As seen in Fig. Fig.3,3, pH has a strong effect on the light emission of logarithmic-phase bacteria and pH 6.0 gives the highest emission, with a decay of light of 0.6%/min. Saturating levels of substrate were obtained at about 125 μM for all pHs tested (5.5, 6.0, and 6.5), and again, the cells gave the highest light emission at pH 6.0 (Table (Table3).3). The kinetics of light emission of logarithmic-growth-phase cells as a function of the d-luciferin concentration at pH 6.0 are presented in Fig. Fig.4.4. The kinetics were affected by the growth phase. The decay times became faster as the cells became older (data not shown).

FIG. 3
Light emission as a function of time and pH. The bioluminescence (in relative light units [RLU]) of logarithmic-phase S. mutans cells was measured at pH 4.5 (•), 5.0 (*), 5.5 (×), 6.0 ([filled triangle]), 6.5 (■), ...
TABLE 3
Effects of d-luciferin concentrations on bioluminescence of S. mutans cells at pH 5.5, 6.0, and  6.5a
FIG. 4
Decay of light emission of logarithmic-phase S. mutans cells at pH 6.0 with different substrate concentrations: 5 (•), 12,5 (*), 25 (×), 50 ([filled triangle]), 125 (■), and 250 ([filled lozenge]) μM. The bioluminescent reaction ...

Effects of antimicrobial agents.

All antimicrobial agents tested clearly inhibited both bacterial light emission and growth on agar plates at the concentrations tested. The inhibition of light emission was time (Table (Table4)4) and dose (Fig. (Fig.5)5) dependent and was already seen after 1 h of incubation but was more pronounced after 3 and 4 h. The MICs of chlorhexidine, tetracycline, and penicillin on agar plates were 2.5, 0.8, and 0.025 μg/ml, respectively. The same concentrations of chlorhexidine and penicillin affected both the light emission and growth on agar plates, but lower concentrations of tetracycline were needed to inhibit the light emission than to inhibit growth.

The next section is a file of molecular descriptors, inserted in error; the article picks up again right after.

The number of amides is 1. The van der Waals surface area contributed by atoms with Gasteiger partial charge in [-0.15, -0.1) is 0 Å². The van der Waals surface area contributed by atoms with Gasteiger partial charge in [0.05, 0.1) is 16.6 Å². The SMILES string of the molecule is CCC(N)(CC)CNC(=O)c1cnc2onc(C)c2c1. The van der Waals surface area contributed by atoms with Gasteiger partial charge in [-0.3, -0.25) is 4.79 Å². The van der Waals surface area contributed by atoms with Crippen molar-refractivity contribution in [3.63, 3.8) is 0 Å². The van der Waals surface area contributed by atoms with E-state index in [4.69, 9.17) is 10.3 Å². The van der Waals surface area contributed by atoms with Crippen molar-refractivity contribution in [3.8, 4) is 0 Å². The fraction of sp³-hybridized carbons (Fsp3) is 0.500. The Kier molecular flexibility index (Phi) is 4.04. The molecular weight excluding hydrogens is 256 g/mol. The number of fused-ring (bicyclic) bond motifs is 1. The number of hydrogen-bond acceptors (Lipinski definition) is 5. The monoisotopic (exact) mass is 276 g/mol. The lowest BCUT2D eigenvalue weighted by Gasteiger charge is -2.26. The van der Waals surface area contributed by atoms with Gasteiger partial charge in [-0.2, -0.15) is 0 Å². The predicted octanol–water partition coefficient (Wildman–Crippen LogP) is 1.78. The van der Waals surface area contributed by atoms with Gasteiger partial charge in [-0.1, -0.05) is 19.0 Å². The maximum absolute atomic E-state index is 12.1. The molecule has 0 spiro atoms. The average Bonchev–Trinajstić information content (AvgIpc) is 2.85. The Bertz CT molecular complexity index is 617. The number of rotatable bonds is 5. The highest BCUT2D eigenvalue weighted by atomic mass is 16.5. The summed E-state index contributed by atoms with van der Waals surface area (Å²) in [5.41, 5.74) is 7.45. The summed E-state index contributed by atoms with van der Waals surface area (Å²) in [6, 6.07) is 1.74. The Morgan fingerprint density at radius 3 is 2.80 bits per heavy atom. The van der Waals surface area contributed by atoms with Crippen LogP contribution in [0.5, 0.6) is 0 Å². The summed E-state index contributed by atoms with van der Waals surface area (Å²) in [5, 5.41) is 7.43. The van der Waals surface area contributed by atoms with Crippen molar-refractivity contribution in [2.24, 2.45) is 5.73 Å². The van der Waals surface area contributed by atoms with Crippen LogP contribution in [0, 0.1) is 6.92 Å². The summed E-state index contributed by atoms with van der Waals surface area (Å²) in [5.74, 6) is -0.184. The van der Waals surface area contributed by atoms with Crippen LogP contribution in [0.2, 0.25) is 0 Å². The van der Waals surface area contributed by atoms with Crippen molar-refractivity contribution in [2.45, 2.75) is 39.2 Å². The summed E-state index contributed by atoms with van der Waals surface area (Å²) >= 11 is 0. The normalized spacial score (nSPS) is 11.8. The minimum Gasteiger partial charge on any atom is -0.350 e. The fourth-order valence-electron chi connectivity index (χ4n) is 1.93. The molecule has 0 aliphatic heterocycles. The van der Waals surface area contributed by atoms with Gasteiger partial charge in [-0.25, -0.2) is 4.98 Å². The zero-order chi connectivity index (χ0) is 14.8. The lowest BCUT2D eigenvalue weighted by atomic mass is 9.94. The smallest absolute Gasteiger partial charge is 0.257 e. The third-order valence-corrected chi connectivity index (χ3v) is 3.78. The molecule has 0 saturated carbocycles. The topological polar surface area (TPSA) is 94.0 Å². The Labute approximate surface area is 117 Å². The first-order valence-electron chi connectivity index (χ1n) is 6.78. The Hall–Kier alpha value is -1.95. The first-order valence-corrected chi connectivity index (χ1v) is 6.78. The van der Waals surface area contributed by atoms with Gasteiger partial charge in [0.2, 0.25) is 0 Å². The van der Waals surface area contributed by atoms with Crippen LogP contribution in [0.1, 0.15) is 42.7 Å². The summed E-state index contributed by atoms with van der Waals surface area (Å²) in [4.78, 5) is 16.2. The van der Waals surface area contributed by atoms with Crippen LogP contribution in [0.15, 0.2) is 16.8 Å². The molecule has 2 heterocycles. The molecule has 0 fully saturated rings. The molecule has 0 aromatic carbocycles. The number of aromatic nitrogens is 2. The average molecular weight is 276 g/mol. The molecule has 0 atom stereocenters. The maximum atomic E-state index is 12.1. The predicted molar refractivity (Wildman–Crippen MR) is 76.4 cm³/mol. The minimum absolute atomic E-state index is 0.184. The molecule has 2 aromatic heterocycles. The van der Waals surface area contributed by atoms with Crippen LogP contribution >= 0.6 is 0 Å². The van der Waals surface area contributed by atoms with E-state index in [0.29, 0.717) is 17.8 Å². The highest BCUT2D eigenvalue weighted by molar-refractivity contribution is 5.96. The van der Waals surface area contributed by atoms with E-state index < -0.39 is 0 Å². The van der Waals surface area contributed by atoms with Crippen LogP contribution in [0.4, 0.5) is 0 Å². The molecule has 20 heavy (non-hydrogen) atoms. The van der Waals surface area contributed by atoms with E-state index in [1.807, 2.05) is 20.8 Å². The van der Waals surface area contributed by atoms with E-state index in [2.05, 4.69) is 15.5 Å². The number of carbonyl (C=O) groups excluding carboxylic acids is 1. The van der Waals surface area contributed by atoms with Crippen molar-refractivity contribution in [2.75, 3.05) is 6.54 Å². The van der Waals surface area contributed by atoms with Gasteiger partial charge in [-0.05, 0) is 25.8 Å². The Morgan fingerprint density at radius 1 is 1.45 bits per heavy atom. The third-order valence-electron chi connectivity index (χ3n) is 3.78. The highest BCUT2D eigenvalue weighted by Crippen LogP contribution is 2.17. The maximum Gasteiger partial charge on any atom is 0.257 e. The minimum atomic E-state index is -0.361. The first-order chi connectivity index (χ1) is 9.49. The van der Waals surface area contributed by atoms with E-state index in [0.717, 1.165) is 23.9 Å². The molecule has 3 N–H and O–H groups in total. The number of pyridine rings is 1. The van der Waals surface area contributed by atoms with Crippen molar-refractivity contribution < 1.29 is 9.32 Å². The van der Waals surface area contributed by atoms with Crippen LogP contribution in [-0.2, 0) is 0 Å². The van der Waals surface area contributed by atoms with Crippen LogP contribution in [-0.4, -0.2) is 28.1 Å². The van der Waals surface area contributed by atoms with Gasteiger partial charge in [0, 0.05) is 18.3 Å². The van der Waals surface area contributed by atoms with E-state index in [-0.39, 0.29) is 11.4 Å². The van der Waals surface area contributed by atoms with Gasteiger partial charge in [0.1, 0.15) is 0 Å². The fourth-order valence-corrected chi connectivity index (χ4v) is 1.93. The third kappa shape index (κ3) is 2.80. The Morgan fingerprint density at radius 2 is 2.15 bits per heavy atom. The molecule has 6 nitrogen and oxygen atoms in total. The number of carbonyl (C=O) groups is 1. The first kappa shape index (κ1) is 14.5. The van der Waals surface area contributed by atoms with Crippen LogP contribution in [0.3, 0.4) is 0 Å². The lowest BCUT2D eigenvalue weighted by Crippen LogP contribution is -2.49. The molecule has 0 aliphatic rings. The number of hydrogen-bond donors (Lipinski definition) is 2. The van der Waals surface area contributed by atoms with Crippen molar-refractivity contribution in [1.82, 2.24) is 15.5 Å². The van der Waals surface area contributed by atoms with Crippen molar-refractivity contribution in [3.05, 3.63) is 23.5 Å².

TABLE 4
Effects of various antimicrobial compounds on the bioluminescence of recombinant S. mutans sensor bacteriaa
FIG. 5
Effects of different amounts of chlorhexidine (■), tetracycline ([striped box]), and penicillin (□) on the light emission (relative light units [RLU]) of the bacteria. Twofold dilutions of each antimicrobial agent were made, ...

DISCUSSION

To our knowledge S. mutans strains have not previously been transformed by electroporation, which in this study was found to be a suitable method for the incorporation of foreign DNA into strain NCTC 10449. The conditions similar to those used with other streptococci (5) also functioned well with S. mutans.

ATP is one of the substrates of the luciferase reaction, and each cell contains a constant intracellular ATP pool which is effectively regulated. The light emission in vivo is therefore a very sensitive indicator of the intracellular state of the cells (26). We have earlier shown that the substrate for the luciferase reaction does not readily pass procaryotic or eucaryotic cell membranes at physiological pH but is efficiently incorporated under slightly acidic conditions in sodium citrate buffer (31), consistent with the results of Wood and DeLuca (32). The optimum pH for E. coli and Bacillus subtilis was shown to be pH 5.0 (16). We tested here the penetration of d-luciferin into S. mutans cells and found the optimum to be at pH 6.0, in contrast to that for another gram-positive bacterium, B. subtilis. At physiological pH (pH 7.0) the substrate also penetrated the membranes of S. mutans cells.